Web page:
Canned Pumpkin, Minus the Can

November 16, 2012

Every week, a DIY expert spares us a trip to the grocery store and shows us how to make small batches of great foods at home.

Just in time for Thanksgiving, A Cozy Kitchen's Adrianna Adarme gives us a homemade alternative to canned pumpkin purée. Use it in a tried-and-true classic pumpkin pie, an elegant holiday hors d'oeuvre, or an irresistible hostess gift.

Thanksgiving is only a few days away, and I'm sure many of you are drafting up menus, making checklists, writing shopping lists, prepping, or ... you might be procrastinating like I always do. But I can be almost certain that pumpkin puree will appear on your shopping list. That's why I'm here to urge you to give homemade pumpkin purée a whirl. I promise that your family and friends' taste buds will greatly appreciate the effort.

Once upon a time I was a firm believer that there was no difference between homemade pumpkin purée and the canned stuff. I had read so many articles and opinions on the matter, and all of them always favored canned pumpkin's reliability (excess water content is a big concern), relatively low price and ease. I frankly thought it was a waste of time -- that was, until I finally did it. Now my opinion is changed forever! Homemade tastes better than canned. I know that shouldn't have been a surprise, but it totally was for me. The taste, as it turns out, is dramatically different. The homemade version is sweeter, nuttier, and well, for the lack of a better word, more pumpkin-y.

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The bonus is that making homemade pumpkin purée is ridiculously easy. To make the project even more seamless, here are a few tips on selecting the perfect pumpkin for the job:

• The best type of pumpkin for making purée is a Sugar Pie Pumpkin. Sugar pumpkins are smaller than the ones you carve at Halloween. Their skin is smoother, thinner, more orange, and they're sweeter in flavor, making them perfect for cooking and baking.

• Seek out pumpkins that are deep orange in color, with smooth and even-colored exteriors and fresh-looking stems.

• Select a pumpkin that is firm to the touch, with no soft spots.

Homemade Pumpkin Purée
Makes about 1 1/4 to 2 cups of purée, depending on the size of the pumpkin you use.

1 sugar pie pumpkin 
1 teaspoon vegetable oil

Preheat your oven to 350F.

Under cold water, wash the pumpkin and dry it thoroughly. Using a large knife, cut it in half.

Using a metal spoon or an ice cream scoop, scoop out the seeds and innards and set aside. (If you'd like to roast the seeds, clean them thoroughly, allow them to air-dry for a few hours, and then toss with a bit of olive oil and any spices you like; think Madras curry powder, cayenne pepper or even good salt and pepper.)

Rub a baking sheet with the teaspoon of vegetable oil and transfer the two pumpkin halves, skin-side up. (Alternatively, you could also place it on a piece of foil or parchment.) Place the pumpkin in the oven to roast for 1 hour, or until tender.

Allow it to cool slightly, about 15 minutes, before handling. Scoop out the pumpkin and place it in the bowl of a food processor. (Depending on how big your food processor is, you may need to do this in batches.) Blend the pumpkin until completely smooth.

Sugar pie pumpkins tend to be drier, but if the pumpkin looks a bit wet, feel free to place the pumpkin purée in a cheesecloth-lined sieve and set over a bowl. I did this step just to see how much water would be drained and ended up with only a few teaspoons of water.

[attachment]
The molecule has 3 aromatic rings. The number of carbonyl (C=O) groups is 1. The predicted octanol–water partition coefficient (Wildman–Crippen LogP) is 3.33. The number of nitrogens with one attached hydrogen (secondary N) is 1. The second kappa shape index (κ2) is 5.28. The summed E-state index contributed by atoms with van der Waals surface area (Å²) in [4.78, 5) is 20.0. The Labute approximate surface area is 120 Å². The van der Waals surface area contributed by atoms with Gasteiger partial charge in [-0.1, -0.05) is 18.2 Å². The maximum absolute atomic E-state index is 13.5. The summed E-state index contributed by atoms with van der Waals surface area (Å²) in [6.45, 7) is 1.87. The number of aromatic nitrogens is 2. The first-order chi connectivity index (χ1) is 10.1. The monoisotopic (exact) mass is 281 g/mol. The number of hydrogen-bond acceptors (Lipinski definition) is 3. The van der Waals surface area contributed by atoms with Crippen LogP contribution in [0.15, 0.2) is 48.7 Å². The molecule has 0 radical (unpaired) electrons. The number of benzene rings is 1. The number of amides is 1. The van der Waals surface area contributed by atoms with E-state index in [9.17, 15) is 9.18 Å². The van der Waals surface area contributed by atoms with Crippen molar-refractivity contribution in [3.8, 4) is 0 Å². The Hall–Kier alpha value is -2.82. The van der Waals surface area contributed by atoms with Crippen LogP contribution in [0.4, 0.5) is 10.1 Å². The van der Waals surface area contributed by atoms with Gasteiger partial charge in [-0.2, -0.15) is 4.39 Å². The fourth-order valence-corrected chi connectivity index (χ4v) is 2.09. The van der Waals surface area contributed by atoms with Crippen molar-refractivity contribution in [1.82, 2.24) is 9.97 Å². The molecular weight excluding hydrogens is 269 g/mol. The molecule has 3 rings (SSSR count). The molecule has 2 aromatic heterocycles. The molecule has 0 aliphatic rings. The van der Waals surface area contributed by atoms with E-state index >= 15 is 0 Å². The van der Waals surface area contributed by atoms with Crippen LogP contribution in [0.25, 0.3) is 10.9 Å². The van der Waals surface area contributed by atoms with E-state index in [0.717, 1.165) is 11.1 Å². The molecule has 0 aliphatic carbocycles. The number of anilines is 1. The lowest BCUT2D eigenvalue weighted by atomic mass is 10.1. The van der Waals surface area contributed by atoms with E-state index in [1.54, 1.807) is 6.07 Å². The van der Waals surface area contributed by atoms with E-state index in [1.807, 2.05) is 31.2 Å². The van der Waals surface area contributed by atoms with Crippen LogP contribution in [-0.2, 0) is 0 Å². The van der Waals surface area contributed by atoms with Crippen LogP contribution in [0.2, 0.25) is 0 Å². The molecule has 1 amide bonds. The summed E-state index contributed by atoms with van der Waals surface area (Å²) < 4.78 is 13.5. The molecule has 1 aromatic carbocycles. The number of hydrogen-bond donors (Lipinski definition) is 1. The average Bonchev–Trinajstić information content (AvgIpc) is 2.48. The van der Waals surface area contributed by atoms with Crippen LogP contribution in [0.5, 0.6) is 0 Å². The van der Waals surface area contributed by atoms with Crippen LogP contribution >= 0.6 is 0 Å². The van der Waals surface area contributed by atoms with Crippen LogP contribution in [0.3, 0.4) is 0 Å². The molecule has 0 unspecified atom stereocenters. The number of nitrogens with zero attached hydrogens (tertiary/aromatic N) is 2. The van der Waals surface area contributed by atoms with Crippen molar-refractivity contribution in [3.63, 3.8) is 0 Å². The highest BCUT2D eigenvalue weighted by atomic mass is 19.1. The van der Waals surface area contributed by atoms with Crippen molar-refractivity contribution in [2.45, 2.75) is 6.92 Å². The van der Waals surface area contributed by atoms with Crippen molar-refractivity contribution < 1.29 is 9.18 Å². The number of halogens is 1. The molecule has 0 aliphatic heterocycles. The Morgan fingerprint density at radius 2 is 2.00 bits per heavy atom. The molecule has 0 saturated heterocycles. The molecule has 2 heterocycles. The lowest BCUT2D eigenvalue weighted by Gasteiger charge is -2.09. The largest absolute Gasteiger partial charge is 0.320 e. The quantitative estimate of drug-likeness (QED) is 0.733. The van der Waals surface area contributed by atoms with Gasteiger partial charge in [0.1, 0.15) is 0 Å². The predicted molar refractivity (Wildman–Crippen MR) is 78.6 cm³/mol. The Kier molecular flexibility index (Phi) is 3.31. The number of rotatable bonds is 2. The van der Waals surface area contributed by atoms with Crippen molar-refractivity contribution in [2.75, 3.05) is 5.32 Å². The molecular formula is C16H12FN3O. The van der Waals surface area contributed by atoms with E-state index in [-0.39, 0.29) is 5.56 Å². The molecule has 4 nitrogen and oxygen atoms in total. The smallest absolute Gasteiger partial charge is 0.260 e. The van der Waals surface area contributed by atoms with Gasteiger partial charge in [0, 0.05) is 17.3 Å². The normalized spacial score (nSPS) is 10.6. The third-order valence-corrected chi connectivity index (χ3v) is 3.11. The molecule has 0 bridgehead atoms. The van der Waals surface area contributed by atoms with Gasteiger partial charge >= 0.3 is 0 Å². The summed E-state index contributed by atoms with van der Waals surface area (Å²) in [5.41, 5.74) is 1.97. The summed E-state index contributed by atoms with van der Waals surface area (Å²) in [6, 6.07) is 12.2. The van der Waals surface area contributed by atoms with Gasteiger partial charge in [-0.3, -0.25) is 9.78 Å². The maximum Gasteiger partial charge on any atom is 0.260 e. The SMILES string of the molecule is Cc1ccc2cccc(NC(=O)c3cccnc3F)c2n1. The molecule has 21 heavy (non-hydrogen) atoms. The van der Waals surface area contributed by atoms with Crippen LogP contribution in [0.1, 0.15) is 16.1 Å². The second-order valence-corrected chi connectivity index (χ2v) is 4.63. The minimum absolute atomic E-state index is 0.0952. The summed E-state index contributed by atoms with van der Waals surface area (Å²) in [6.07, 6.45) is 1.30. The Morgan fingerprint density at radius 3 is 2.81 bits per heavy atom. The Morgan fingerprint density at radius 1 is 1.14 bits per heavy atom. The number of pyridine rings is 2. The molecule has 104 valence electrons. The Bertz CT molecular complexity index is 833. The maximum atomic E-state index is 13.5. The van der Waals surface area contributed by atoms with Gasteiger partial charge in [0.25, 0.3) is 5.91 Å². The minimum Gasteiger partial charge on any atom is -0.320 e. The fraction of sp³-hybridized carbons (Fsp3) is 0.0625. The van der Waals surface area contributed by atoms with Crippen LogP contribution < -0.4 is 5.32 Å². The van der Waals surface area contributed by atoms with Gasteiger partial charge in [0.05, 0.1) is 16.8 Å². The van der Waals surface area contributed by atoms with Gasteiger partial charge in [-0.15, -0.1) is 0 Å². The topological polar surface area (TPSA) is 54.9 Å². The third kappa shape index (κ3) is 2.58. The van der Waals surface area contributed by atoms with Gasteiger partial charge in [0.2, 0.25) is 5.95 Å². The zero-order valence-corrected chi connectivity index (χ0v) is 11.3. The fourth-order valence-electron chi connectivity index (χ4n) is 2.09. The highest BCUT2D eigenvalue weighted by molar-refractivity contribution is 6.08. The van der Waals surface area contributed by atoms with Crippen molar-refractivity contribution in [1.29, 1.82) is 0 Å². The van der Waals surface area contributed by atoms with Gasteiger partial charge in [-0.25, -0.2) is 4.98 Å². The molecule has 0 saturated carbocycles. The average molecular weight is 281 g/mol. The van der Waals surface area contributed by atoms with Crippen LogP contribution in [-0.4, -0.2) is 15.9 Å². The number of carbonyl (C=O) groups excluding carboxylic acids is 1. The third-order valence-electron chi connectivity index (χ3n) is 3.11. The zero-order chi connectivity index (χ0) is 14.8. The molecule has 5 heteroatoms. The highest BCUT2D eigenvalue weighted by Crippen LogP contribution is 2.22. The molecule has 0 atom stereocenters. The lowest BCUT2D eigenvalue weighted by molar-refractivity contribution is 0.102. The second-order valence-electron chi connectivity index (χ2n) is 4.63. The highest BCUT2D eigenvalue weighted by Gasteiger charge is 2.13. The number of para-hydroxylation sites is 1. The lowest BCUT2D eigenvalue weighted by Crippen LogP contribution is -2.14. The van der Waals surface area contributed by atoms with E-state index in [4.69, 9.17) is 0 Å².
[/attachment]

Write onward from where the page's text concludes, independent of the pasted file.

Store in an airtight container in the refrigerator for up to 3 days.

Save and print the recipe here.

Adrianna will be answering questions about pumpkin purée on the Hotline for those of you who want to take on this project at home. For the quickest response, go to her recipe and ask a question from there -- we'll email her your question right away!

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See what other Food52 readers are saying.

  • ahtinahw
  • AntoniaJames
  • elangomatt
I'm the writer behind the food blog, A Cozy Kitchen. My blog is a place where my love for cute things, pancakes and corgis is celebrated. In Spring 2013 my first cookbook, PANCAKES: 72 Sweet and Savory Recipes for the Perfect Stack, was published.


ahtinahw November 18, 2012
re: the canned pumpkin vs. fresh: It is so easy to make the fresh puree, and you have the control over how you want it to taste!! So I can't imagine why you wouldn't want to use the fresh variety. I understand the time factor, but that is not too difficult in the scheme of things. Someone gave me a rather large pumpkin, after Halloween. Today, I provcessed half of the fruit, adjusting the needed sugar,and spices. Tomorrow I will finish with condensed milk, and eggs, And make a pie. The rest will go into my freezer for another day.
AntoniaJames November 16, 2012
And I'm with Melissa Clark, whose recent article in the New York Times summarized her testing of roasted fresh pumpkin. I independently came to same conclusion that she did, which is that butternut squash is so much tastier than sugar pie pumpkin. Like elangomatt, I see no real taste advantage in roasting a sugar pie pumpkin over using canned pumpkin (though I generally buy as few items as possible in cans or plastic of any kind for environmental reasons, which is why I've roasted, pureed and frozen butternut squash for the pie I plan to make for the holiday next week). ;o)
elangomatt November 16, 2012
I disagree, I made my own pumpkin puree a few years ago and could taste very little difference from the home made and the can of Libby's. I didn't think that making the pumpkin puree was also not as easy as you make it sound here either. I also like supporting the semi-local economy too since Libby's is made in Morton, IL about 2 hours southwest of my home.